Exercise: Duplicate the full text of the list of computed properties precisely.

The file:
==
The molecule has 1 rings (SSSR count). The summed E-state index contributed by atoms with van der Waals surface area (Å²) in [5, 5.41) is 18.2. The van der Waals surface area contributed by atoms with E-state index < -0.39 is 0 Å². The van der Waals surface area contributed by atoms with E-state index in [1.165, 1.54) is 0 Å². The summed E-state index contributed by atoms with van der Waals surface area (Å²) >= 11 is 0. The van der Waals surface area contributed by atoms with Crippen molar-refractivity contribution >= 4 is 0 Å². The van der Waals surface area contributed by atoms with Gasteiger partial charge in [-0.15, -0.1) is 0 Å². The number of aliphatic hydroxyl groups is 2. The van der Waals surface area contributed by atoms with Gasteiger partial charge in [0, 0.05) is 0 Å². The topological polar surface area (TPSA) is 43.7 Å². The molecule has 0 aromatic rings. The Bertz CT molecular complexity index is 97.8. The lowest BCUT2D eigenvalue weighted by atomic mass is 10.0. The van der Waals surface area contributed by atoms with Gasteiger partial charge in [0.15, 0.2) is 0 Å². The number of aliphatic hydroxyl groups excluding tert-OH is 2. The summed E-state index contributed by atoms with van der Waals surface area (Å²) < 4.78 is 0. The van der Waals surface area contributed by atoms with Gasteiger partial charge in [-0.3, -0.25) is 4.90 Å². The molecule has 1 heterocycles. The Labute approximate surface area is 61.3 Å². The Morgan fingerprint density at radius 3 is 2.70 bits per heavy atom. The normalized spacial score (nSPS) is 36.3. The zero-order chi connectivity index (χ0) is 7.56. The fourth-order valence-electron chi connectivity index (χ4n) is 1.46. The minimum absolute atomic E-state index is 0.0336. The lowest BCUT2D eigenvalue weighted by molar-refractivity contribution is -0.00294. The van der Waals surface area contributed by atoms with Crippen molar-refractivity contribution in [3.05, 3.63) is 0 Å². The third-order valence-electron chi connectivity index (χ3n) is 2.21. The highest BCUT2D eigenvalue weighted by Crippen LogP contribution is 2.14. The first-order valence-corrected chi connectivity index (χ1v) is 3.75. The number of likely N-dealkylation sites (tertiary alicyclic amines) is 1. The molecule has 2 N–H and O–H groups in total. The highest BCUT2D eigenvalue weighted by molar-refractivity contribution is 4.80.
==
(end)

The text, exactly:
The molecule has 1 rings (SSSR count). The summed E-state index contributed by atoms with van der Waals surface area (Å²) in [5, 5.41) is 18.2. The van der Waals surface area contributed by atoms with E-state index < -0.39 is 0 Å². The van der Waals surface area contributed by atoms with E-state index in [1.165, 1.54) is 0 Å². The summed E-state index contributed by atoms with van der Waals surface area (Å²) >= 11 is 0. The van der Waals surface area contributed by atoms with Crippen molar-refractivity contribution >= 4 is 0 Å². The van der Waals surface area contributed by atoms with Gasteiger partial charge in [-0.15, -0.1) is 0 Å². The number of aliphatic hydroxyl groups is 2. The van der Waals surface area contributed by atoms with Gasteiger partial charge in [0, 0.05) is 0 Å². The topological polar surface area (TPSA) is 43.7 Å². The molecule has 0 aromatic rings. The Bertz CT molecular complexity index is 97.8. The lowest BCUT2D eigenvalue weighted by atomic mass is 10.0. The van der Waals surface area contributed by atoms with Gasteiger partial charge in [0.15, 0.2) is 0 Å². The number of aliphatic hydroxyl groups excluding tert-OH is 2. The summed E-state index contributed by atoms with van der Waals surface area (Å²) < 4.78 is 0. The van der Waals surface area contributed by atoms with Gasteiger partial charge in [-0.3, -0.25) is 4.90 Å². The molecule has 1 heterocycles. The Labute approximate surface area is 61.3 Å². The Morgan fingerprint density at radius 3 is 2.70 bits per heavy atom. The normalized spacial score (nSPS) is 36.3. The zero-order chi connectivity index (χ0) is 7.56. The fourth-order valence-electron chi connectivity index (χ4n) is 1.46. The minimum absolute atomic E-state index is 0.0336. The lowest BCUT2D eigenvalue weighted by molar-refractivity contribution is -0.00294. The van der Waals surface area contributed by atoms with Crippen molar-refractivity contribution in [3.05, 3.63) is 0 Å². The third-order valence-electron chi connectivity index (χ3n) is 2.21. The highest BCUT2D eigenvalue weighted by Crippen LogP contribution is 2.14. The first-order valence-corrected chi connectivity index (χ1v) is 3.75. The number of likely N-dealkylation sites (tertiary alicyclic amines) is 1. The molecule has 2 N–H and O–H groups in total. The highest BCUT2D eigenvalue weighted by molar-refractivity contribution is 4.80.